A week after a general election rocked by suspicions of fraud, the dust is beginning to settle. It looks all but certain that Imran Khan, a former captain of Pakistan's cricket team, will be sworn in as the next prime minister. His party, Pakistan Tehreek-e-Insaf (PTI), will dominate the legislature.
The outgoing Pakistan Muslim League-Nawaz (PML-N) and the Pakistan Peoples Party cried foul, noting that the army had come out strongly in Khan's favor, muzzling the media and sending security agents to polling stations.
But the fact that these two ancient rivals are now making common cause as the loyal opposition suggests that they accept the result. So for the second time in Pakistani history, power has been democratically transferred.
For more than two decades, Khan has railed against a sleazy system of hereditary politicians and patronage networks. Yet this is the first time the PTI has shown a broadly national appeal in a country of 207 million. Its 4 million more votes than the PML-N represent a notable popular victory, one only partly undermined by vote-rigging allegations. Most remarkable is the PTI's win in Karachi, a city of powerful local machines and thuggish street politics. The PTI may yet wrest Punjab, the country's breadbasket and most populous province, from the PML-N.
That would cap a remarkable fall for the Sharif brothers: Nawaz, the "Lion of Punjab," who was prime minister until last year and is now in jail facing corruption charges, and Shahbaz, Punjab's former chief minister.
Khan, who now commands about 115 seats in the National Assembly, still needs a handful of allies — independents and smaller parties — in order to govern. The PTI's chief bankroller, Jahangir Tareen, has been flattering independents by flying them to Islamabad, the capital, on his private jet. The promises to them are the kind of thing Khan used to decry.
His wooing of the Muttahida Qaumi Movement, or MQM, the most unsavory of Karachi's parties, is making some PTI leaders gag. But at least it means that Khan does not need radical Islamist parties to form a governing coalition. Before the election, he pandered to zealots.
Meanwhile, there is no time to lose for the economy. Not for the first time, an incoming government faces a balance-of-payments crisis. The current-account deficit has widened and the currency is sliding. Pakistan imports three-quarters of all its energy needs.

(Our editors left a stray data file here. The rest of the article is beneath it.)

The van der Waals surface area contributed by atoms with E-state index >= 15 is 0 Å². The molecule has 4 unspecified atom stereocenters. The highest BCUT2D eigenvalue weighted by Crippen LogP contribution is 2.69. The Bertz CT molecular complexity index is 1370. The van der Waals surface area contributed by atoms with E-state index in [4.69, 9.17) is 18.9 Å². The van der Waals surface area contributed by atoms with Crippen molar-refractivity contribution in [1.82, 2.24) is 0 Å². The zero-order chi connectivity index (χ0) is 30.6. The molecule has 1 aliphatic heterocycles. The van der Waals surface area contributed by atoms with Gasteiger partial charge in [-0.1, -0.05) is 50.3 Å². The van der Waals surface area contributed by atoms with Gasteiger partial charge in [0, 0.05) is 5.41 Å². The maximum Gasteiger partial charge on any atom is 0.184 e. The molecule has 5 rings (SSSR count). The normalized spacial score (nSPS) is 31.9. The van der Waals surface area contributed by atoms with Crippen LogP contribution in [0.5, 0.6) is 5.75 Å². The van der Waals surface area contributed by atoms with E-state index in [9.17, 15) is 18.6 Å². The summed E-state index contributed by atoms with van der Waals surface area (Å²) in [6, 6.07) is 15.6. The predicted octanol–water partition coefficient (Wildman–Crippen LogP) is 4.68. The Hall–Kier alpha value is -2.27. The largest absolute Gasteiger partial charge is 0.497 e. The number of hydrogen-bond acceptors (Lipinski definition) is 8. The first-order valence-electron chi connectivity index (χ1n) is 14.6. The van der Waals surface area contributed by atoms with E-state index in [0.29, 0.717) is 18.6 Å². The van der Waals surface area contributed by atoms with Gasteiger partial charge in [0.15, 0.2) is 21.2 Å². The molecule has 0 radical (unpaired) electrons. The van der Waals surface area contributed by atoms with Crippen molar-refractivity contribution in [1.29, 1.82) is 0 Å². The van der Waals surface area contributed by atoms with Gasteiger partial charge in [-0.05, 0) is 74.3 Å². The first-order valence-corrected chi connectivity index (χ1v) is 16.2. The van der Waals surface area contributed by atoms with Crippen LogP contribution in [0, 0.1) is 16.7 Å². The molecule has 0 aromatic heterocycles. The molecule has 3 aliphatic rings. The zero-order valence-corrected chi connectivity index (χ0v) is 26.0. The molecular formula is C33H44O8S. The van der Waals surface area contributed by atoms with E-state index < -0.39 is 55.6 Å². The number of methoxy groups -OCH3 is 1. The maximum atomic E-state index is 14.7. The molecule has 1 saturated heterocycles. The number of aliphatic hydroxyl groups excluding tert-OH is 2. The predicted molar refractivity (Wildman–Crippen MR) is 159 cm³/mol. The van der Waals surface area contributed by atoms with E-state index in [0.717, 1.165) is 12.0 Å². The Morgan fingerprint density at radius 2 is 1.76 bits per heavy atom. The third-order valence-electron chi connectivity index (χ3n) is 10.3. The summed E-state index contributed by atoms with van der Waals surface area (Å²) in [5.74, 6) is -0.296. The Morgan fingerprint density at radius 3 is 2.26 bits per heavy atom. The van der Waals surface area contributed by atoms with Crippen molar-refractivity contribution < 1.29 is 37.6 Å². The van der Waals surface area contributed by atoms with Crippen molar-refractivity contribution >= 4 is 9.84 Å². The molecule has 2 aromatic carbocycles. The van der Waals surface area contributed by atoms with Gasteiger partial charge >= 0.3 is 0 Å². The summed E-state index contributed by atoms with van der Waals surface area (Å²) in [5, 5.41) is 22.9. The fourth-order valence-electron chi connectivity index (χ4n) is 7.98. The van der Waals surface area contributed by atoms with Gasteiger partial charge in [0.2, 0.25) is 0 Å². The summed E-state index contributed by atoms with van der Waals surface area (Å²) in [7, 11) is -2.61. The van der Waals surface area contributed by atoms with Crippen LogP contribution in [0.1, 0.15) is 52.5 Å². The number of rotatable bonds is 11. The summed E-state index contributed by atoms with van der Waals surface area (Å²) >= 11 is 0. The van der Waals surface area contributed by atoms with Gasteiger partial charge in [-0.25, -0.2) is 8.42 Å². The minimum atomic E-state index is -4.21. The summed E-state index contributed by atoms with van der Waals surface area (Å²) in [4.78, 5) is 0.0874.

Yet foreign-exchange reserves are down to just $9 billion — barely two months' import cover. An IMF bailout, of perhaps $12 billion, looks all but inevitable. Negotiating one will require finesse.
Pakistan is in hock to China which, through a ballyhooed China-Pakistan Economic Corridor, has promised $62 billion of infrastructure spending. Last week, Secretary of State Mike Pompeo said the U.S. would block any IMF bailout that profited China.
The task of stitching a deal together will fall to Asad Umar, Khan's probable finance minister. The former head of Engro, the country's biggest private conglomerate, Umar is reform-minded and admired.
The terms of an IMF deal will bring a populist party down to earth — so much for Khan's wild promises of an "Islamic welfare state." The next challenge is the electricity sector. In office, the PML-N did much to fix the notorious blackouts, helped by China building new capacity.
But a tangle of debts among state generators, energy suppliers and banks has been exacerbated by theft from the grid. This can be resolved by reducing subsidies, raising energy taxes and recapitalizing state entities. Khan has long bemoaned Pakistan's institutional decay. Renewal starts with fixing the electricity mess.
Then come security and foreign policy. Islamist violence marred the election and is a constant threat. Meanwhile, the regional situation grows trickier, with rivalry between the U.S. and China, and China and India. That comes on top of rocky relations with the U.S. itself, the festering sore of war-torn Afghanistan to the northwest, and Pakistan's age-old and bitter animosity toward India.
Khan would seem ill-suited for these challenges. He has been more critical of the U.S., especially over its use of drones to kill jihadists, than of the extremists themselves. And he is friendly with an army that is the chief obstacle to better relations with India.
For now, Khan, who has described parliament as "the most boring place on earth," must find a sense of dedication, detail and compromise that has evaded him till now. He must learn to work with a political class he has only slammed. And he must gently let down his most enthusiastic supporters from the irresponsible highs he generated for them — for instance, by promising to end corruption within 90 days. It will require dogged strength, which he has in abundance, and humility — which, equally, he lacks.